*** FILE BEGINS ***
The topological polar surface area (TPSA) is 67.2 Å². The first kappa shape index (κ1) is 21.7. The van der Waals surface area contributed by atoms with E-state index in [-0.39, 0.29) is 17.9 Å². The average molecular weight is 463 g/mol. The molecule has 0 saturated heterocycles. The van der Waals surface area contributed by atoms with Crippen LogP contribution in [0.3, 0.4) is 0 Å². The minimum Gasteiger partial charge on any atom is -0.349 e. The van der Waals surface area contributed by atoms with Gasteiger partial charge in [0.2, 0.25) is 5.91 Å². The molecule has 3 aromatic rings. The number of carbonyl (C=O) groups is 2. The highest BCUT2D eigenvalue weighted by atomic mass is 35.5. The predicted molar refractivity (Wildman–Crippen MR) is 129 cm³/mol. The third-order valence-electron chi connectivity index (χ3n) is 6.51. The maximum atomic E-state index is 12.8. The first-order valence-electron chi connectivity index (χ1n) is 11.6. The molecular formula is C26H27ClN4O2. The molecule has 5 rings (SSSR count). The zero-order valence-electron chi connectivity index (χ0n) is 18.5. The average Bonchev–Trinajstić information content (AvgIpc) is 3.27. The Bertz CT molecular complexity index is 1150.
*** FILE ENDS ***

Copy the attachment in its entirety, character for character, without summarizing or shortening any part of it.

The topological polar surface area (TPSA) is 67.2 Å². The first kappa shape index (κ1) is 21.7. The van der Waals surface area contributed by atoms with E-state index in [-0.39, 0.29) is 17.9 Å². The average molecular weight is 463 g/mol. The molecule has 0 saturated heterocycles. The van der Waals surface area contributed by atoms with Crippen LogP contribution in [0.3, 0.4) is 0 Å². The minimum Gasteiger partial charge on any atom is -0.349 e. The van der Waals surface area contributed by atoms with Gasteiger partial charge in [0.2, 0.25) is 5.91 Å². The molecule has 3 aromatic rings. The number of carbonyl (C=O) groups is 2. The highest BCUT2D eigenvalue weighted by atomic mass is 35.5. The predicted molar refractivity (Wildman–Crippen MR) is 129 cm³/mol. The third-order valence-electron chi connectivity index (χ3n) is 6.51. The maximum atomic E-state index is 12.8. The first-order valence-electron chi connectivity index (χ1n) is 11.6. The molecular formula is C26H27ClN4O2. The molecule has 5 rings (SSSR count). The zero-order valence-electron chi connectivity index (χ0n) is 18.5. The average Bonchev–Trinajstić information content (AvgIpc) is 3.27. The Bertz CT molecular complexity index is 1150.